We already knew Akai was refreshing its legendary MPC range, but the newest member to the family — the Fly — has to be about the cutest. It kinda looks, initially, like a knock-off MPC noveltycase, until you realize those pads are real, and that software on screen is legit. The case-and-device approach seems a smart idea, so it feels like one unit — it even juices your slate when you charge its built-in battery. The trade-off is an extra two pounds of weight, and almost an inch of thickness. Somewhat lighter is the app which rocks effects, a sound library, sampling, supports WIST (Wireless Sync-Start Technology) and works on any iPad — but you’ll need a second-gen tab to use the hardware. Before you bemoan that this is some sort of cash-in, the whole idea is that you can lay down ideas on the (ahem) Fly, and pick them up later back in the studio. If you want to see more, drop some bass over the break for a video.
So, you got a shiny new iPhone 4S, and with its spiffy new camera, you’re itching to dabble in some Dada-esque picture composition. But, what if you’re an on-the-go type with no time to fix your pics on a laptop? Worry not photog friend, Artifact is here to let you photoshop right on your phone and give Adobe some competition. The app works on any device running iOS 4.1 or later, and lets you splice photos together with the greatest of ease. Once you’ve got two images to combine, simply open one to create a canvas layer, then open the second to have it it appear as a transparent layer on top. You can adjust them –individually or locked together — by rotating or with pinch to zoom, and painting selected areas of the top layer with your fingers combines them for good. It’s a really slick interface, and one you should see for yourself, so head on past the break so see Artifact in action.
Get ready to fire up iTunes and plug in that iOS device, because Apple’s just released iOS 5.0.1. The release notes are identical to the two beta releases, which include fixing bugs relating to battery life and document syncing, while also re-enabling app switching gestures that developers previously had access to on the original iPad. And for those down under, voice recognition has apparently been improved when dictating with an Aussie accent. Those not interested in the 790MB download from iTunes, can look for a 44.6MB delta — including only the changes — from their device Settings. You’ll find photographic evidence of the latter after the break.
Psst. Hey, do you carry a spare Smart Cover around with you? Well, if you’re an unscrupulous sort, you can actually use it to bypass the lock screen of any iPad running iOS 5. This multi-step security hole will let you browse whatever’s running behind the passcode screen, whether that’s email, apps or the homescreen. To take advantage of the flaw, hold down the power button on the locked device until the power off slider appears, then whip the Smart Cover on, open and tap cancel. Fortunately for iPad owners, the rest of the tablet remains locked-down, but the main problem here is any sensitive information left on-screen. If you unlock the tablet to the main screen, you won’t be able to open new apps, although anyone feeling particularly nefarious can apparently delete apps from that meticulously arranged home screen. See how it’s done in the video after the break.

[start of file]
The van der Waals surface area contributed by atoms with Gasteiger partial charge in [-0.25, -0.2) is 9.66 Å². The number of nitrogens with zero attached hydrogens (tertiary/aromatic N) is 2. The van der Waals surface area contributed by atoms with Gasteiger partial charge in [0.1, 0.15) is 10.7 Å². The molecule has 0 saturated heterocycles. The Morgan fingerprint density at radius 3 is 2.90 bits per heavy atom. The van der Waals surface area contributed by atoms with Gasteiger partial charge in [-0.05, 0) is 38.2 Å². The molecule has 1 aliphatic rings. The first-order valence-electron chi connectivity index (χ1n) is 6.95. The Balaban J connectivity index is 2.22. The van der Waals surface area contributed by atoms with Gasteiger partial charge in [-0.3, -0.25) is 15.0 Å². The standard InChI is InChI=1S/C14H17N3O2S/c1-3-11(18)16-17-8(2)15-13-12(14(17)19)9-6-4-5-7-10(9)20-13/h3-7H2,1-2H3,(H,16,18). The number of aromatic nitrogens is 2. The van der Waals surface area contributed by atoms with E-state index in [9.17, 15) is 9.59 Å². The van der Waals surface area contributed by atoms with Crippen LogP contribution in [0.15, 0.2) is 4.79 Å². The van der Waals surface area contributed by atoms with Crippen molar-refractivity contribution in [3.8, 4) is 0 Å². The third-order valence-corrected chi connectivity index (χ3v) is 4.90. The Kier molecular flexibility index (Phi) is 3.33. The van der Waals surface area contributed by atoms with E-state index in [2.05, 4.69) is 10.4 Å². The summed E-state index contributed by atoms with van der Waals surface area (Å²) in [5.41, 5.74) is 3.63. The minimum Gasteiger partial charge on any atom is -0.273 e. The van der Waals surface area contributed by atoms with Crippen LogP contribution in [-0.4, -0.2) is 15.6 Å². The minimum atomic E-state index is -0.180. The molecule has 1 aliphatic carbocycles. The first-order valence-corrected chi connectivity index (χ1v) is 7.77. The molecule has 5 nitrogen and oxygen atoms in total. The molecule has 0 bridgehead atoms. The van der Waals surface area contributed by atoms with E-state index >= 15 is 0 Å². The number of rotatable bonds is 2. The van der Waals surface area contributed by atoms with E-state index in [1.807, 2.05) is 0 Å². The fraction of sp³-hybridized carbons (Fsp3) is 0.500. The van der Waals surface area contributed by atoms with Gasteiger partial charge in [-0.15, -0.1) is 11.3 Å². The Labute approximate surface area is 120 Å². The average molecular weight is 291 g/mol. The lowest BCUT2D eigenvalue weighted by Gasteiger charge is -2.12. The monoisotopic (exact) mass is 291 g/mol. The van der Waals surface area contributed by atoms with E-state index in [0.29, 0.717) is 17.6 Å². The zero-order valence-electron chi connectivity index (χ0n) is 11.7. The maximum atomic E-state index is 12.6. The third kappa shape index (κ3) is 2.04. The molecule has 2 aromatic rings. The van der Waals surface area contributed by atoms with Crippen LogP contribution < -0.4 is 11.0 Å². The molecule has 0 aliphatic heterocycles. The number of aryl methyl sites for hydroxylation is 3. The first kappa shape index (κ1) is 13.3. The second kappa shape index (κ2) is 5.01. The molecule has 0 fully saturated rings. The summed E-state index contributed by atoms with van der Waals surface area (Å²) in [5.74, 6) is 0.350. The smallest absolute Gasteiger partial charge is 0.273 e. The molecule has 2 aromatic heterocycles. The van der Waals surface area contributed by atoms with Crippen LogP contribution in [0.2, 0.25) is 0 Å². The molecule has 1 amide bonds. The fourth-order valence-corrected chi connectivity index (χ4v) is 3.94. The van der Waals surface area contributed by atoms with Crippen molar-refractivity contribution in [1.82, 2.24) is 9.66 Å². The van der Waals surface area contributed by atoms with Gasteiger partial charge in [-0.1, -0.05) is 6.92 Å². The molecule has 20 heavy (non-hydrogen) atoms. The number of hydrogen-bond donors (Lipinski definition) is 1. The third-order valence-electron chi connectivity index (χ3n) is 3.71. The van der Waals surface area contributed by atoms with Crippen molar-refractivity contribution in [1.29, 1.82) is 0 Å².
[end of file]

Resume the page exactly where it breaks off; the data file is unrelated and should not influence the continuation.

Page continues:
“Thanks, but no thanks.” That’s essentially what Apple told Samsung today, in rejecting an offer to end their ongoing patent dispute in Australia. Samsung’s proposed settlement, presented on Friday, would’ve allowed the manufacturer to sell its Galaxy Tab 10.1within Australia as early as this week, despite Apple’s contention that the tablet infringes upon a handful of its patents. The agreement would’ve also resulted in a speedy court decision, but today, Cupertino told an Australian court that the proposal was simply unacceptable. “It is one we don’t accept and there is no surprise,” Apple attorney Steven Burley told reporters. “The main reason we are here is to prevent the launch and maintain the status quo.” Samsung’s lawyers, meanwhile, acknowledged that the rejection now lessens the chances for any settlement at all, arguing that a truce “is not going to be achievable… given the positions advanced by each party,” and that the litigation may extend well into 2012. One of the Samsung’s attorneys, Neil Young, added that his client isn’t in a rush to conclude the dispute, speculating that it may take until March to prepare its defense. “If we can’t get a decision out by mid-October, there is no urgency,” Young explained. Neither Samsung nor Apple have offered official comment on today’s developments, but we’ll keep you abreast of the latest.
Have a soft spot for wireless speakers? There were tons of options out there already, but JBL just threw one more into the ring with its On Tour iBT. As we’d expect form the audio gurus, the system boasts wireless audio internals that play nice with both A2DP and AVRCP Bluetooth devices. In addition to four JBL Odyssey transducers, the kit packs a built-in microphone for Facetime or hands-free calls, an adjustable iPad stand and a USB connector for charging — when the Katy Perry tune blastin’ device is plugged in itself, of course. Interested? It can be yours now via the source link for $150, but if you’d care to take a closer look before committing, peep the gallery below.